GRUBBS TESTName:
Grubbs test detects one outlier at a time. For multiple outliers, delete the single outlier detected and run the Grubbs test. Repeat this process until no outliers are detected. More formally, the Grubbs test can be defined as follows.
Note that the above is actually a combination of the following two tests:
To generate these onesided tests, the test statistic is
or
The significance level in the TPPF function needs to be doubled for the onesided tests. You can request that one of the onesided tests be performed (see the Syntax section). Generally, graphical methods such as the box plot or histogram are used to detect outliers. However, the Grubbs test can be used if you prefer a more formal test.
where <y> is the response variable being tested; and where the <SUBSET/EXCEPT/FOR qualification> is optional. This syntax performs the twosided test.
where <y> is the response variable being tested; and where the <SUBSET/EXCEPT/FOR qualification> is optional. This syntax performs the onesided test for the minimum value.
where <y> is the response variable being tested; and where the <SUBSET/EXCEPT/FOR qualification> is optional. This syntax performs the onesided test for the maximum value.
where <y> is the response variable being tested; <labid> is a variable containing the labid corresponding to each value of the response variable; and where the <SUBSET/EXCEPT/FOR qualification> is optional. This syntax can also be used with the MINIMUM and MAXIMUM version of the tests. The <labid> variable is used to identify the labid of the minimum and maximum points. However, it is not used in the computation of the statistic.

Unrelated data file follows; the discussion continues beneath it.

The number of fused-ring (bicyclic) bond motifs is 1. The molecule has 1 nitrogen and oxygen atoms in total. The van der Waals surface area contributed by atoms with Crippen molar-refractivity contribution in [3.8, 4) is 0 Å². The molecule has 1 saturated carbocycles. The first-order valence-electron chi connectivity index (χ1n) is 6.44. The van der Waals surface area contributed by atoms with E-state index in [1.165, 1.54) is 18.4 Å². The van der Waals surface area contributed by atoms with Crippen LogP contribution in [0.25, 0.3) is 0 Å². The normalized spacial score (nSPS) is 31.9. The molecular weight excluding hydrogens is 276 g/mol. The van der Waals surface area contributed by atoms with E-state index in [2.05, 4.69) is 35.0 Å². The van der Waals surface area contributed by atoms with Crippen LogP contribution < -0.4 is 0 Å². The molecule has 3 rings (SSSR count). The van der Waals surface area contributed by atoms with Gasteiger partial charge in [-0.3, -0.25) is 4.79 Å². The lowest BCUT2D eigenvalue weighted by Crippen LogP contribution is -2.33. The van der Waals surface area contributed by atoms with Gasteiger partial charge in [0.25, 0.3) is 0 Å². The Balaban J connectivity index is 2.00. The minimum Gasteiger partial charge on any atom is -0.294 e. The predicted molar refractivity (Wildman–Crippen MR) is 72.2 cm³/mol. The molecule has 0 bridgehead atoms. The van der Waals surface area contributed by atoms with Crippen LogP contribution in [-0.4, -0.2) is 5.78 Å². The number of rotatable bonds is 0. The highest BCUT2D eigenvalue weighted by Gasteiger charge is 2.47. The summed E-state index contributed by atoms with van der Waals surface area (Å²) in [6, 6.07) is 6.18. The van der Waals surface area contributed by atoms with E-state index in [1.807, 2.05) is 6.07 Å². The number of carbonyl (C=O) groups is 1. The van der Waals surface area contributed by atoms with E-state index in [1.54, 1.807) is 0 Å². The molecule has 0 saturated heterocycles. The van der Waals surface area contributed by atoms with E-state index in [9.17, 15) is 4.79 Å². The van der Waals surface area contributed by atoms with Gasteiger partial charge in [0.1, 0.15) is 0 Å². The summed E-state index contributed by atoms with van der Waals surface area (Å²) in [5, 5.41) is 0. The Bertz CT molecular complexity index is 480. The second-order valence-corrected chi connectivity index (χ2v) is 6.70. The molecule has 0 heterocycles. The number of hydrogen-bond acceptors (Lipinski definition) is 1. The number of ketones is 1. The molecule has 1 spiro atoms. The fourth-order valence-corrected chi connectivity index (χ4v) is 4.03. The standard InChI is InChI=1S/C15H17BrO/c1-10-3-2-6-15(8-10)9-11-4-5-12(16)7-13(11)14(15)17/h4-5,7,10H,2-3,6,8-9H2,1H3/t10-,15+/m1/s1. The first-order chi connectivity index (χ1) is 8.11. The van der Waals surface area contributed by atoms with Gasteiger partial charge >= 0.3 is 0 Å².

<SUBSET/EXCEPT/FOR qualification> where <y1> ... <yk> is a list of up to k response variables; and where the <SUBSET/EXCEPT/FOR qualification> is optional. This syntax can also be used with the MINIMUM and MAXIMUM version of the tests. This syntax performs a Grubb test on <y1> then on <y2> and so on. Up to 30 response variables can be specified. Note that the syntax
is supported. This is equivalent to
<SUBSET/EXCEPT/FOR qualification> where <y1> is the response variable; <x1> ... <xk> is a list of up to k groupid variables; and where the <SUBSET/EXCEPT/FOR qualification> is optional. This syntax can also be used with the MINIMUM and MAXIMUM version of the tests. This syntax peforms a crosstabulation of <x1> ... <xk> and performs a Grubbs test for each unique combination of crosstabulated values. For example, if X1 has 3 levels and X2 has 2 levels, there will be a total of 6 Grubbs tests performed. Up to six groupid variables can be specified. Note that the syntax
is supported. This is equivalent to
GRUBBS TEST Y1 LABID GRUBBS MULTIPLE TEST Y1 Y2 Y3 GRUBBS REPLICATED TEST Y X1 X2 GRUBBS TEST Y1 SUBSET TAG > 2 GRUBBS MINIMUM TEST Y1 GRUBBS MAXIMUM TEST Y1